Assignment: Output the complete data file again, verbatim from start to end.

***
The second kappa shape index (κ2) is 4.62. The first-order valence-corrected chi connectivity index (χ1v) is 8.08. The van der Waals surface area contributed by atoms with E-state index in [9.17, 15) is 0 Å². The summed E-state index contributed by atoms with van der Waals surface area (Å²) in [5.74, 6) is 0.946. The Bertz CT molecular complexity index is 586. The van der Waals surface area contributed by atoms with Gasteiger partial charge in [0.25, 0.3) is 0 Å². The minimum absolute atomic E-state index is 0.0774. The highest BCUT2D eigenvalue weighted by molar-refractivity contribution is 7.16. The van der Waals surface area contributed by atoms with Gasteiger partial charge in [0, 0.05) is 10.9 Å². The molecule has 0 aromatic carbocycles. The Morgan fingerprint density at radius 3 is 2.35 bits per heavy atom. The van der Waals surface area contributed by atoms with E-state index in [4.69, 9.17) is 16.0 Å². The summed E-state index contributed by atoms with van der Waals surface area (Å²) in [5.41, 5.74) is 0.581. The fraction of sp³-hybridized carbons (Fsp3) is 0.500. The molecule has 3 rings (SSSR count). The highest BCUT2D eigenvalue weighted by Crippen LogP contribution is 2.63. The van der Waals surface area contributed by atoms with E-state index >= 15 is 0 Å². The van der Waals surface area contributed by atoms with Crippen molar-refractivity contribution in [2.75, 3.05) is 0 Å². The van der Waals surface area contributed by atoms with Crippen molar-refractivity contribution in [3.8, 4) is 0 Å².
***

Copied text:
The second kappa shape index (κ2) is 4.62. The first-order valence-corrected chi connectivity index (χ1v) is 8.08. The van der Waals surface area contributed by atoms with E-state index in [9.17, 15) is 0 Å². The summed E-state index contributed by atoms with van der Waals surface area (Å²) in [5.74, 6) is 0.946. The Bertz CT molecular complexity index is 586. The van der Waals surface area contributed by atoms with Gasteiger partial charge in [0.25, 0.3) is 0 Å². The minimum absolute atomic E-state index is 0.0774. The highest BCUT2D eigenvalue weighted by molar-refractivity contribution is 7.16. The van der Waals surface area contributed by atoms with Gasteiger partial charge in [0, 0.05) is 10.9 Å². The molecule has 0 aromatic carbocycles. The Morgan fingerprint density at radius 3 is 2.35 bits per heavy atom. The van der Waals surface area contributed by atoms with E-state index in [4.69, 9.17) is 16.0 Å². The summed E-state index contributed by atoms with van der Waals surface area (Å²) in [5.41, 5.74) is 0.581. The fraction of sp³-hybridized carbons (Fsp3) is 0.500. The molecule has 3 rings (SSSR count). The highest BCUT2D eigenvalue weighted by Crippen LogP contribution is 2.63. The van der Waals surface area contributed by atoms with E-state index >= 15 is 0 Å². The van der Waals surface area contributed by atoms with Crippen molar-refractivity contribution in [2.75, 3.05) is 0 Å². The van der Waals surface area contributed by atoms with Crippen molar-refractivity contribution in [3.8, 4) is 0 Å².